|We Have an App for That! Technology to Enhance Independence in Young Adults With Disabilities
|Sunday, May 28, 2023
|10:00 AM–10:50 AM
|Convention Center Mile High Ballroom 1A/B
|Area: DDA/EDC; Domain: Applied Research
|Chair: Amy Spriggs (University of Kentucky)
|Discussant: Sally Bereznak Shepley (University of Kentucky)
|CE Instructor: Sally Bereznak Shepley, Ph.D.
Often individuals with disabilities continuously rely on prompts or reminders from others (e.g., therapists, parents, teachers) to complete everyday tasks. When their access to services in schools ends, so do the prompts they have come to rely on. With technology being an integral part of society’s everyday life, it is logical to teach individuals with disabilities to rely on technology as a necessary support when presented with situations in which more information is needed. Individuals with disabilities need to learn how to self-manage, including self-prompting and self-instructing tasks throughout their day-to-day activities to increase their employability, independence, quality of life, and overall self-determination skills. There is an emerging amount of literature to support the use of self-management for individuals with disabilities, specifically with mobile technology. This presentation will include data from two recent single case design studies from two different research teams. The first study used an exercise application including video models, prompting, and reminders delivered via remote instruction (i.e., Zoom) to improve exercise behaviors and increase physical activity. The second study used a scheduling application with embedded visuals and video models to increase vocational task completion and decrease reliance on adults supports.
|Instruction Level: Intermediate
|Keyword(s): mobile technology, self-instruction, video modeling
Background knowledge of single case design and visual analysis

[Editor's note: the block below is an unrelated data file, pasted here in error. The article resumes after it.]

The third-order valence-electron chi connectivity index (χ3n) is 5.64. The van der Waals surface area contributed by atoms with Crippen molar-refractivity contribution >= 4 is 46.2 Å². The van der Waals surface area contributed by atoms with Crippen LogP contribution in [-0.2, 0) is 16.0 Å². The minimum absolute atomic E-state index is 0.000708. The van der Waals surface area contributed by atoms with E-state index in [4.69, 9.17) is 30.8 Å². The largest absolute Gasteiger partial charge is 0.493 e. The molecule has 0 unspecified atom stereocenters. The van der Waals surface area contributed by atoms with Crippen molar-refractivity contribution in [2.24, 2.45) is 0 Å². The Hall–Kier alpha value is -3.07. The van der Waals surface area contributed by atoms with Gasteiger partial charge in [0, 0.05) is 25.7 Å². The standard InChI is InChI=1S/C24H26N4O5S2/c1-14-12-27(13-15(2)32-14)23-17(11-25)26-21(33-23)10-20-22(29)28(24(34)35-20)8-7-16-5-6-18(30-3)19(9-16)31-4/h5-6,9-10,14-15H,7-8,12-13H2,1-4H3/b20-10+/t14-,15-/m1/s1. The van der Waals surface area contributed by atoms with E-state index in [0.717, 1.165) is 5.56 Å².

|Learning Objectives: At the conclusion of the symposium, participants will be able to: (1) assess ways in which common mobile technology can be added to instructional programs to improve socially meaningful goals; (2) promote self-determination skill instruction using mobile applications and remote technology; and (3) reframe ways in which we view prompt dependence for the learners they serve.
ExerciseBuddy Pro to Assess Acquisition of Exercises for Adolescents With Autism When Delivered Remotely via Zoom
|LAURA BASSETTE (Ball State University)
Using a multiple baseline across participants design, the current study explored a behavioral intervention package (i.e., ExerciseBuddy app with video models, prompting, and reminders of reinforcement) to assess acquisition of the exercises (i.e., percent of intervals completed independently) when delivered remotely. Additionally, during intervention, participants were taught to review task analyses of exercises (i.e., written or pictures) to determine if they completed exercises correctly. The results indicate participant independence in performing the exercises increased during intervention from baseline. Additionally, participant and researcher agreement on if exercises were completed correctly averaged 80% or higher during intervention. Independence in performing the exercises and agreement on performance was more variable during generalization when new exercises were presented and the behavioral intervention package components were removed. Implications and future research focused on increasing access and fitness programming for individuals with autism using remote instruction and promoting self-determination in fitness programming will be discussed.
Choiceworks to Increase Independence and to Decrease Reliance on Adult Prompts for Adolescents With Disabilities
|KAI O'NEILL (University of Kentucky), Amy Spriggs (University of Kentucky), Sally Bereznak Shepley (University of Kentucky)
The purpose of this study was to compare the differential effects of mobile assistive technology loaded with visual activity schedules (VAS; pictures alone) compared to video activity schedules (VidAS; pictures linked to video models) loaded on the Choiceworks app to promote vocational independence and decreased reliance on adult supports for adolescents and adults with intellectual disability, with and without autism. Seven single-case multitreatment designs were used to assess differential effects between the two interventions when participants completed various vocational tasks (e.g., cosmetology, vet tech, gift shop). All participants were able to perform some of the task steps independently with both VAS and VidAS but demonstrated a greater increase in independence with self-instruction using VidAS than when only given VAS. Results suggest that incorporating VidAS into mobile AT can increase independence while decreasing reliance on additional adult support, suggesting that this could be a reasonable accommodation in school, work, and community settings.